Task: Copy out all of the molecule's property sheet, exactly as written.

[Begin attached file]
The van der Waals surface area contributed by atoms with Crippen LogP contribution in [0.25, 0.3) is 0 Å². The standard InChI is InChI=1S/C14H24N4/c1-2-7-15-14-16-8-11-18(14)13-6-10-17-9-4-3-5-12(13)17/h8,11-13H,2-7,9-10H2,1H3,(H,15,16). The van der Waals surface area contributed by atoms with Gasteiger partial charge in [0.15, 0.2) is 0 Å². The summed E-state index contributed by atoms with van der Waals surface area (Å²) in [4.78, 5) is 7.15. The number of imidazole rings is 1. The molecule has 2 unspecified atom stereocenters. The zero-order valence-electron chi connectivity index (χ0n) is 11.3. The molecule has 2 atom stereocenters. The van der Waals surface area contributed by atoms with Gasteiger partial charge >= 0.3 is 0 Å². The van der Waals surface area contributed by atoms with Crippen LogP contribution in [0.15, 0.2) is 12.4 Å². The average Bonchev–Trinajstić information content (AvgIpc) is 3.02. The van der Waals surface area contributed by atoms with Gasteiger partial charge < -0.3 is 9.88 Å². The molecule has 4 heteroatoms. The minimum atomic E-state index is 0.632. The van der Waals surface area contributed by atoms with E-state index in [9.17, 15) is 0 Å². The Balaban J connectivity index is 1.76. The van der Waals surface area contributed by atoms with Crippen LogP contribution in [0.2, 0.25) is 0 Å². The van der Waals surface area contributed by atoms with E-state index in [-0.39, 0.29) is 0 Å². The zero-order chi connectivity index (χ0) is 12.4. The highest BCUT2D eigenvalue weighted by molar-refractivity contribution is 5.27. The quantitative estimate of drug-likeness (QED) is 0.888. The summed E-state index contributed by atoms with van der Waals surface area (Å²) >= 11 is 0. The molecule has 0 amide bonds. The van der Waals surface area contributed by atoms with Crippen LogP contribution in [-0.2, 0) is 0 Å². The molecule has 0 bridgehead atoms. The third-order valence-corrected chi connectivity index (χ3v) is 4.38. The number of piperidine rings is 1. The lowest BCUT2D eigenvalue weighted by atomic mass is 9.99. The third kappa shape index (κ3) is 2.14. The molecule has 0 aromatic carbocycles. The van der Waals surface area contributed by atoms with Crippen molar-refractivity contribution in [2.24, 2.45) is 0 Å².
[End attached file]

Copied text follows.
The van der Waals surface area contributed by atoms with Crippen LogP contribution in [0.25, 0.3) is 0 Å². The standard InChI is InChI=1S/C14H24N4/c1-2-7-15-14-16-8-11-18(14)13-6-10-17-9-4-3-5-12(13)17/h8,11-13H,2-7,9-10H2,1H3,(H,15,16). The van der Waals surface area contributed by atoms with Gasteiger partial charge in [0.15, 0.2) is 0 Å². The summed E-state index contributed by atoms with van der Waals surface area (Å²) in [4.78, 5) is 7.15. The number of imidazole rings is 1. The molecule has 2 unspecified atom stereocenters. The zero-order valence-electron chi connectivity index (χ0n) is 11.3. The molecule has 2 atom stereocenters. The van der Waals surface area contributed by atoms with Gasteiger partial charge >= 0.3 is 0 Å². The van der Waals surface area contributed by atoms with Crippen LogP contribution in [0.15, 0.2) is 12.4 Å². The average Bonchev–Trinajstić information content (AvgIpc) is 3.02. The van der Waals surface area contributed by atoms with Gasteiger partial charge < -0.3 is 9.88 Å². The molecule has 4 heteroatoms. The minimum atomic E-state index is 0.632. The van der Waals surface area contributed by atoms with E-state index in [9.17, 15) is 0 Å². The Balaban J connectivity index is 1.76. The van der Waals surface area contributed by atoms with Crippen LogP contribution in [0.2, 0.25) is 0 Å². The van der Waals surface area contributed by atoms with E-state index in [-0.39, 0.29) is 0 Å². The zero-order chi connectivity index (χ0) is 12.4. The highest BCUT2D eigenvalue weighted by molar-refractivity contribution is 5.27. The quantitative estimate of drug-likeness (QED) is 0.888. The summed E-state index contributed by atoms with van der Waals surface area (Å²) >= 11 is 0. The molecule has 0 amide bonds. The van der Waals surface area contributed by atoms with Crippen LogP contribution in [-0.2, 0) is 0 Å². The molecule has 0 bridgehead atoms. The third-order valence-corrected chi connectivity index (χ3v) is 4.38. The number of piperidine rings is 1. The lowest BCUT2D eigenvalue weighted by atomic mass is 9.99. The third kappa shape index (κ3) is 2.14. The molecule has 0 aromatic carbocycles. The van der Waals surface area contributed by atoms with Crippen molar-refractivity contribution in [2.24, 2.45) is 0 Å².